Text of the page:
Date: February 27, 2014
From: Chief Hinds, Fire Chief/Emergency Management Coordinator
Emergency Siren and Disaster Preparedness
To increase safety within the City of Oil City and minimise the impact of possible weather emergencies, the City Emergency Management Office use a variety of methods to warn and inform the public. In an emergency, warnings and information will be issued through radio and television alerts, and an emergency siren system for residents and businesses, may also be used. Remember, when unsure, the safest things for you to do in a major emergency is to follow the instructions of emergency services and GO IN, STAY IN and TUNE IN.
The City of Oil City tests the outdoor warning siren every Tuesday evening at approximately 6 p.m. The Emergency Warning siren is located on the roof of City Hall, the test is a 15 second of a slow rising then falling siren tone.
When the sirens sound on a NON-TEST DAY, the public is advised to tune into radio or television to find out why the sirens are sounding. The siren system is activated for specific hazards that could seriously affect the City population. When the City receives notification of severe weather warning potentially impacting the City (tornado, flooding) there will be a siren tone sounded as follows:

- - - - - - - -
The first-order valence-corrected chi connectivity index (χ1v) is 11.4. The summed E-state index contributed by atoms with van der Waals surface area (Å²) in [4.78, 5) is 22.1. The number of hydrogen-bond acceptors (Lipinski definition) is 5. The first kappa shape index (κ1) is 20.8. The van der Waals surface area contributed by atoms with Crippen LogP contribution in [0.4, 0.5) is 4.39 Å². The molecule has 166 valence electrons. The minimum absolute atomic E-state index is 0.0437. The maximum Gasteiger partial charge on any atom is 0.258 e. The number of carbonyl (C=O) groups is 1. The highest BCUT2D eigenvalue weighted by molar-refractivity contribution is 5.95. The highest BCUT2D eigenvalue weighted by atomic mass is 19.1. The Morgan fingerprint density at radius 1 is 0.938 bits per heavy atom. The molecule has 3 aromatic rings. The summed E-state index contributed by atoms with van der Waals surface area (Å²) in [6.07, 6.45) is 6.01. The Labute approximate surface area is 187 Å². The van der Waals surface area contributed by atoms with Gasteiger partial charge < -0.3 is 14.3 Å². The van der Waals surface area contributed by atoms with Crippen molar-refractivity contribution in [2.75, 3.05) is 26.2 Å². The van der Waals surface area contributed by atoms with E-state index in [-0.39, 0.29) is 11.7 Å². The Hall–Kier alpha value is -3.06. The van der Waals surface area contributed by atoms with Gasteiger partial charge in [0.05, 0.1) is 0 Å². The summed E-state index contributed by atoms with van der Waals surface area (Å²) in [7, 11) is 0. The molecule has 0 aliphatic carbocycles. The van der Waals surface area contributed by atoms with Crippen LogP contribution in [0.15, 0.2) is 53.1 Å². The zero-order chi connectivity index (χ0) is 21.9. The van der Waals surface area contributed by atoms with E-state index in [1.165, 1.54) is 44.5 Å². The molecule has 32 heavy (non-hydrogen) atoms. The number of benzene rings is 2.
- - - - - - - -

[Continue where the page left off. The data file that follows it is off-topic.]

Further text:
The siren tone identified as “alert” (a steady tone) will sound for 90 seconds, followed by an approximate 2-minute pause, and then another 90 second “alert” siren.
The siren tone identified as “wail” (an up and down traditional siren tone) will be used to warn the public of life threatening flooding in the Oil Creek Valley or the Allegheny River Valley near the business district, the siren tone will last for 90 seconds, followed by an approximate 2-minute pause, and then another 90 second “wail” siren.
When the threat has lifted a slow rising siren tone lasting approximately 15 seconds will be activated.
Residents should know the difference between a watch and a weather warning.
A WATCH is issued when expert convective storm meteorologists at the National Weather Service determine that severe thunderstorms or tornadoes are possible. These watches are generally issued for large areas, such as all of western Pennsylvania. A WATCH means to continue normal activities, but to keep an eye to the sky.